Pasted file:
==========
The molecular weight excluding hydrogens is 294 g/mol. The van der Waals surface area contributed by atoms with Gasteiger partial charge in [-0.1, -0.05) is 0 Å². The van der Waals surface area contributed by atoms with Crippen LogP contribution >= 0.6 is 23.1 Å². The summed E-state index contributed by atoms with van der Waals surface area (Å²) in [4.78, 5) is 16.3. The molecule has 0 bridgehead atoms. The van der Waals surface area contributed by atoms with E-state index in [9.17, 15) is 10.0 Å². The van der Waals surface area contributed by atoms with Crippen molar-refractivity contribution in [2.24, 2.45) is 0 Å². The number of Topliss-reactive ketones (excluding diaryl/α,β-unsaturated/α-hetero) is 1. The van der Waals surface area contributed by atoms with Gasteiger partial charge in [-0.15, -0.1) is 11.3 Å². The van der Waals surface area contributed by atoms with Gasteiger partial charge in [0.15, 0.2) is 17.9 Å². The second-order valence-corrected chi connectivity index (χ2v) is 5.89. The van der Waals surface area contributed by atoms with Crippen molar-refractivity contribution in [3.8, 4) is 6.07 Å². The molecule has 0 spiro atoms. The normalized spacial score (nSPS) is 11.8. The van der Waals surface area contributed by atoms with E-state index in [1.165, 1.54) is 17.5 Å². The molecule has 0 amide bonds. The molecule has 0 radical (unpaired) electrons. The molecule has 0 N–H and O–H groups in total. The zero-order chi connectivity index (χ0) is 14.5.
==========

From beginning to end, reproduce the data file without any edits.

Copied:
The molecular weight excluding hydrogens is 294 g/mol. The van der Waals surface area contributed by atoms with Gasteiger partial charge in [-0.1, -0.05) is 0 Å². The van der Waals surface area contributed by atoms with Crippen LogP contribution >= 0.6 is 23.1 Å². The summed E-state index contributed by atoms with van der Waals surface area (Å²) in [4.78, 5) is 16.3. The molecule has 0 bridgehead atoms. The van der Waals surface area contributed by atoms with E-state index in [9.17, 15) is 10.0 Å². The van der Waals surface area contributed by atoms with Crippen molar-refractivity contribution in [2.24, 2.45) is 0 Å². The number of Topliss-reactive ketones (excluding diaryl/α,β-unsaturated/α-hetero) is 1. The van der Waals surface area contributed by atoms with Gasteiger partial charge in [-0.15, -0.1) is 11.3 Å². The van der Waals surface area contributed by atoms with Gasteiger partial charge in [0.15, 0.2) is 17.9 Å². The second-order valence-corrected chi connectivity index (χ2v) is 5.89. The van der Waals surface area contributed by atoms with Crippen molar-refractivity contribution in [3.8, 4) is 6.07 Å². The molecule has 0 spiro atoms. The normalized spacial score (nSPS) is 11.8. The van der Waals surface area contributed by atoms with E-state index in [1.165, 1.54) is 17.5 Å². The molecule has 0 amide bonds. The molecule has 0 radical (unpaired) electrons. The molecule has 0 N–H and O–H groups in total. The zero-order chi connectivity index (χ0) is 14.5.